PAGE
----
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The Hindu Editorial Analysis | 23rd September ’21 | PDF Download

CRPF report flags leadership issues..| IE

  • The Central Reserve Police Force (CRPF) has an unenviable task in Chhattisgarh and other areas affected by Left Wing Extremists (LWEs).
  • CRPF performs a host of functions
    • Policing
    • Security duties
    • Counter-insurgency operations

  • Counter-insurgency operations against an adversary that consists of Indian citizens, often deeply connected to local geography, ecology and with an intimate knowledge of the terrain.
  • A CRPF review of the forces based in Chhattisgarh by senior officials has found a significant dip in the quality of operations in the Maoist-violence affected state over the last two years.
  • The involvement of senior officers at the level of commandant and second-in-command has considerably decreased.
  • Most recently, the Sukma-Bijapur ambush led to the death of 22 security personnel.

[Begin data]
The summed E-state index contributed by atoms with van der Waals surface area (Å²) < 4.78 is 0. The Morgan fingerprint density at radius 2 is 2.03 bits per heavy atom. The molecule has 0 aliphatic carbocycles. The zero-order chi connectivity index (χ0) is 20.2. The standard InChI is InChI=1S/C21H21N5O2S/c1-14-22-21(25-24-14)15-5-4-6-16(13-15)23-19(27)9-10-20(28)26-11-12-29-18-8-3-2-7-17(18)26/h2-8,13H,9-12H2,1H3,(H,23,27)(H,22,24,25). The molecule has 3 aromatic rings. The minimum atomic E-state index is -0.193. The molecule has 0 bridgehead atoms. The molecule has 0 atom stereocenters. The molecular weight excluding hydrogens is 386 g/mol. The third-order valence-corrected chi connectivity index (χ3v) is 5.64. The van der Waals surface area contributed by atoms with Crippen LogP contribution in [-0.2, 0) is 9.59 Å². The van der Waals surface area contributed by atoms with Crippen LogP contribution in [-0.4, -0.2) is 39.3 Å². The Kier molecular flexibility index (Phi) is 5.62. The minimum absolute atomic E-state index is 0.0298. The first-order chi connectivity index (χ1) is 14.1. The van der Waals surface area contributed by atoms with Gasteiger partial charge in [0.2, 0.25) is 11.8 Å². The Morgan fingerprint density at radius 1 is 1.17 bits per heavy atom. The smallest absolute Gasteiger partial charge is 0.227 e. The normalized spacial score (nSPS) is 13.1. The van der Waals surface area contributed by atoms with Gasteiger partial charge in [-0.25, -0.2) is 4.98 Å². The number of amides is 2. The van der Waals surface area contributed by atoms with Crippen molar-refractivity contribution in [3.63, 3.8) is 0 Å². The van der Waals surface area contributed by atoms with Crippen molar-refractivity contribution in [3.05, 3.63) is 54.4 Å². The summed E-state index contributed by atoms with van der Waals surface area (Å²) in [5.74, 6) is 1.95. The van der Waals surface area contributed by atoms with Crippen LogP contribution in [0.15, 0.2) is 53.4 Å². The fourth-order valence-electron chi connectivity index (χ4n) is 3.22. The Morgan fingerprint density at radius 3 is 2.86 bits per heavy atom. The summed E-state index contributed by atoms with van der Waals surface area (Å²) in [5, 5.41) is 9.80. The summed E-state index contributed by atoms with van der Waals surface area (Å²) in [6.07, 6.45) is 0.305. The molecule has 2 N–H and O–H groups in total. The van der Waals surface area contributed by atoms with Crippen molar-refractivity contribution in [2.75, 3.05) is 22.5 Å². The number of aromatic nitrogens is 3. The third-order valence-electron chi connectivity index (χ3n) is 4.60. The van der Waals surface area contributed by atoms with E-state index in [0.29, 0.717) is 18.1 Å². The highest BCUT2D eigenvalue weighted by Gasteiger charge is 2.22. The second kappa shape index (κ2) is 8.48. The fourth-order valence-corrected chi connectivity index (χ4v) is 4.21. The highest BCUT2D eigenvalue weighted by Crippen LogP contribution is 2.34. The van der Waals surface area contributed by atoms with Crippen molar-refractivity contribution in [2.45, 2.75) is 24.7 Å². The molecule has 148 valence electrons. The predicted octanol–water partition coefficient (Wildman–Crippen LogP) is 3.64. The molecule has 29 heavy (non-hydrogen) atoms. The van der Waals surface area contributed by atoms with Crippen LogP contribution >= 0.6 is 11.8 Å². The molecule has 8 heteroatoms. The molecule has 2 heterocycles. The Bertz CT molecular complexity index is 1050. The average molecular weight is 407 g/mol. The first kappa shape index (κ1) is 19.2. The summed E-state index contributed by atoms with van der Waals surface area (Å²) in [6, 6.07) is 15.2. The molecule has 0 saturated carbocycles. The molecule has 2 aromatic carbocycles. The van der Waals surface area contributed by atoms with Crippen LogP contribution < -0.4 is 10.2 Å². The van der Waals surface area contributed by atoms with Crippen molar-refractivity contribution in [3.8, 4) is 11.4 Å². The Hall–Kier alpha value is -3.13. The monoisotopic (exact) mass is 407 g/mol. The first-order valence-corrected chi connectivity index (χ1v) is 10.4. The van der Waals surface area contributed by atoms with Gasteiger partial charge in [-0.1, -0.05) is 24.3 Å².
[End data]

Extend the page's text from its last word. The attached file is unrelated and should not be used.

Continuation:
• With over a thousand security personnel killed in the state since 2011, the paramilitary forces can ill-afford a decline in operational leadership.
  • Recently, the Justice V K Agarwal report concluded that the eight people, including four minors, killed by the CRPF’s elite CoBRA unit in Edesmetta in 2013 were civilians, and not Maoists as the force had claimed.
  • In 2019, a single-judge commission concluded that the CRPF had killed 17 people, firing unilaterally in Bijapur.
  • In both cases, the incidents were apparent “mistakes”, stemming from a failure of jawans to tell civilians and extremists apart.
  • The CRPF needs a leadership that is more empathetic to its personnel and equal to the harsh circumstances they face.
  • Equally, paramilitary forces must be sensitised to the plight of people in states like Chhattisgarh, who face the brunt of poverty, a security state and Maoist violence.

Creating citizen-centric police | IE

  • September 22 needs to be celebrated as “Police Reforms Day” because of the Supreme Court’s historic verdict on this day in 2006 in a writ petition by Prakash Singh and others.
  • The three-judge bench consisting of Justices Y K Sabharwal, C K Thakker and P K Balasubramanyan studied the “distortions and aberrations” in the functioning of the police and had given seven significant directions.
  • If implemented, they will be game-changers for the citizens of India and the police.
  • Nexus between politicians and corrupt police officers
  • Sachin Waze-Param Bir Singh-Anil Deshmukh saga
  • Free law enforcement agencies from the clutches of self-serving political leaders
  • Lack of public awareness